The Biden-Harris Presidential Administration has announced funding in the tune of $3.16 billion that will fund over 7,000 projects which represent the largest amount of annual federal funding through the Housing and Urban Development’s (HUD) Continuum of Care program in history.
The intent behind this funding is to expand housing and services projects for people experiencing homelessness, survivors of domestic violence, stalking, and sexual assault.
HUD Secretary Marcia L. Fudge made the announcement Jan. 29 with the Chatham-Savannah Interagency Council on Homelessness in Savannah, Georgia. The Chatham-Savannah Continuum of Care was awarded $4,104,782.
“Now, more than ever, we are doing all we can to get people off the street and into permanent homes with access to services. That is why we are making sure the service providers on the frontlines of this crisis have the resources they need,” said HUD Secretary Marcia L. Fudge. “At HUD, we have served or permanently housed 1.2 million people experiencing homelessness in the last three years alone, building on President Biden’s efforts to keep Americans housed. The historic awards we are announcing today will expand community capacity to assist more people in obtaining the safety and stability of a home, along with the supports they need to achieve their life goals.”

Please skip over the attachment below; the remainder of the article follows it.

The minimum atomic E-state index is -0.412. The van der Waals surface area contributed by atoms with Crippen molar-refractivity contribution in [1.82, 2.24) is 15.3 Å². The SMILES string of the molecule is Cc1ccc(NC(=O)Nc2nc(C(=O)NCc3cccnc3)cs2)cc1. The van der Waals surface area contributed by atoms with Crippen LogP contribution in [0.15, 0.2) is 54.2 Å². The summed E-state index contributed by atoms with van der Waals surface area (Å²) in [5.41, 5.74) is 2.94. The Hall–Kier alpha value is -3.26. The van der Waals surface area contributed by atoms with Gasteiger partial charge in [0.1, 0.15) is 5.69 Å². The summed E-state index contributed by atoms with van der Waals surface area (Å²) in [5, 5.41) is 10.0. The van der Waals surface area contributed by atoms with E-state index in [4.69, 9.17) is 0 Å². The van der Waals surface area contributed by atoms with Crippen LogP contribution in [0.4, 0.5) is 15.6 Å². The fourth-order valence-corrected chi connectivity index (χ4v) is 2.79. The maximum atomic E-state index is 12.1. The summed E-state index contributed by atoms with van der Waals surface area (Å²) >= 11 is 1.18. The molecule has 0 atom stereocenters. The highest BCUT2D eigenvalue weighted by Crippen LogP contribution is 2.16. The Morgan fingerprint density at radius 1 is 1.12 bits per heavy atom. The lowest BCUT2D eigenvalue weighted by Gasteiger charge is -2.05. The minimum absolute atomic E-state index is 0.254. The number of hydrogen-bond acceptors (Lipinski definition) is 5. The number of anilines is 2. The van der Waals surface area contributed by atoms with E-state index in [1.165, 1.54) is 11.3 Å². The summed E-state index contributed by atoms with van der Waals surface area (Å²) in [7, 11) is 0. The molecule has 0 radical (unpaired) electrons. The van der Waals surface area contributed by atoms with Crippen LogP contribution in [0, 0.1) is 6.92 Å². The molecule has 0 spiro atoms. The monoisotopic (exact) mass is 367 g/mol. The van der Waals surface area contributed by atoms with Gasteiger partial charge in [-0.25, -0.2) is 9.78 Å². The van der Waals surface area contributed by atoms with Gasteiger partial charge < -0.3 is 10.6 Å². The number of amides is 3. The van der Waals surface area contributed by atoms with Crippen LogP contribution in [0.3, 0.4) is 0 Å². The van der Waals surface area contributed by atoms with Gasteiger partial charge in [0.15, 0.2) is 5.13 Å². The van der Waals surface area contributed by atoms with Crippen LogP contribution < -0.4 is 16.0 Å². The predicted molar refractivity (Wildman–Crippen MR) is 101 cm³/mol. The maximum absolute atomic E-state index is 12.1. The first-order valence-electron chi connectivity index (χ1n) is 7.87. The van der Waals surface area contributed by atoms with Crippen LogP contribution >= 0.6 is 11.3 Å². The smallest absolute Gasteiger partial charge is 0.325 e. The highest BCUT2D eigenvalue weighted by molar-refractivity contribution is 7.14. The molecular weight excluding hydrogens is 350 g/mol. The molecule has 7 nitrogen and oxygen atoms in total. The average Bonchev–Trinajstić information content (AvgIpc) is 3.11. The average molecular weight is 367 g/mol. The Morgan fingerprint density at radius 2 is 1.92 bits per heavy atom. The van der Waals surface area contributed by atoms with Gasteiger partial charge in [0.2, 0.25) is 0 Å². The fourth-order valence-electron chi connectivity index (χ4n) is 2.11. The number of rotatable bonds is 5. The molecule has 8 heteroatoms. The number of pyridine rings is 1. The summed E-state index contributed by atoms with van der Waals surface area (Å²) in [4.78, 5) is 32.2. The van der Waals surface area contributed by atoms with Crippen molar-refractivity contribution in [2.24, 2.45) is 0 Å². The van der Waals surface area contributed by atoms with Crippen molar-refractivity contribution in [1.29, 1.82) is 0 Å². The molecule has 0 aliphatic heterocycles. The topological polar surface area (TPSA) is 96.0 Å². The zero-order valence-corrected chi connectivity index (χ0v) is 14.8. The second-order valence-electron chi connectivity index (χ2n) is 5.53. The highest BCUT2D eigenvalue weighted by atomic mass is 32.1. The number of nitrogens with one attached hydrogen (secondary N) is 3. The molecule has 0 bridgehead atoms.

The HUD’s Continuum of Care is the core of federal programs which support community homelessness response systems across the country, providing grants to nonprofit providers, individual states, Tribal Nations and Reservations, and local governments to fund permanent and short-term housing assistance, supportive services, planning, data, and other related costs to these programs.
Included in the $3.16 billion of total awards, approximately $136 million was made available for competitive and non-competitive Youth Homelessness Demonstration Program (YHDP) renewal and replacement grants. The 2023 awards also include approximately $57 million for new projects that will support housing and service needs for survivors of domestic violence, dating violence, sexual assault, and stalking. HUD also expanded the Continuum of Care program’s eligible activities to support protections available through the Violence Against Women Act Reauthorization Act of 2022 and to address the unique challenges Continuums of Care face when serving people experiencing homelessness in rural areas. The new eligible activities will allow for greater support for underserved populations.
Successful applicants demonstrated their community wide commitment to ending homelessness by highlighting local partnerships with health agencies, mainstream housing agencies, and others. Many communities are particularly focused on reducing unsheltered homelessness through a collaborative, interdisciplinary approach.
Award amounts range from $601,364,006 for California to $1,443,331 for Guam, and $197,737 for the U.S. Virgin Islands.
Click here and here for the full list of awards. For more information, check out the Housing Supply Action Plan, Blueprint for a Renters Bill of Rights, and the The Federal Strategic Plan to Prevent and End Homelessness.